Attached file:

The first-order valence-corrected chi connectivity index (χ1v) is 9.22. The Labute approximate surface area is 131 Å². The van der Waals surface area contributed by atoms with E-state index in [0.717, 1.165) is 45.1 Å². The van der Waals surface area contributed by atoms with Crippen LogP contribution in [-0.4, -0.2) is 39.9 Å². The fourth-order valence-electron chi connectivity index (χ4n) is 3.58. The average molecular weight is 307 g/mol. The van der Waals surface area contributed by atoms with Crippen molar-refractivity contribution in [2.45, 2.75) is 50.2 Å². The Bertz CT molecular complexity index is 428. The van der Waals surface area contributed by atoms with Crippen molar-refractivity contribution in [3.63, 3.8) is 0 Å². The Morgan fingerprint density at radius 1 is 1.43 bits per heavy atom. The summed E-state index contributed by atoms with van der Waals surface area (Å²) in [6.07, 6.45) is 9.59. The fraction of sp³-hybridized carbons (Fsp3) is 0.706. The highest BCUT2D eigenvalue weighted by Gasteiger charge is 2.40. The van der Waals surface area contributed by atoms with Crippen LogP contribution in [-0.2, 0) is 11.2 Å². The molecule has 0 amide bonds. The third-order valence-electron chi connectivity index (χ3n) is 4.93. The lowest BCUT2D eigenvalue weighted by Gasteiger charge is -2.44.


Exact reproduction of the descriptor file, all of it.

The first-order valence-corrected chi connectivity index (χ1v) is 9.22. The Labute approximate surface area is 131 Å². The van der Waals surface area contributed by atoms with E-state index in [0.717, 1.165) is 45.1 Å². The van der Waals surface area contributed by atoms with Crippen LogP contribution in [-0.4, -0.2) is 39.9 Å². The fourth-order valence-electron chi connectivity index (χ4n) is 3.58. The average molecular weight is 307 g/mol. The van der Waals surface area contributed by atoms with Crippen molar-refractivity contribution in [2.45, 2.75) is 50.2 Å². The Bertz CT molecular complexity index is 428. The van der Waals surface area contributed by atoms with Crippen molar-refractivity contribution in [3.63, 3.8) is 0 Å². The Morgan fingerprint density at radius 1 is 1.43 bits per heavy atom. The summed E-state index contributed by atoms with van der Waals surface area (Å²) in [6.07, 6.45) is 9.59. The fraction of sp³-hybridized carbons (Fsp3) is 0.706. The highest BCUT2D eigenvalue weighted by Gasteiger charge is 2.40. The van der Waals surface area contributed by atoms with Crippen LogP contribution in [-0.2, 0) is 11.2 Å². The molecule has 0 amide bonds. The third-order valence-electron chi connectivity index (χ3n) is 4.93. The lowest BCUT2D eigenvalue weighted by Gasteiger charge is -2.44.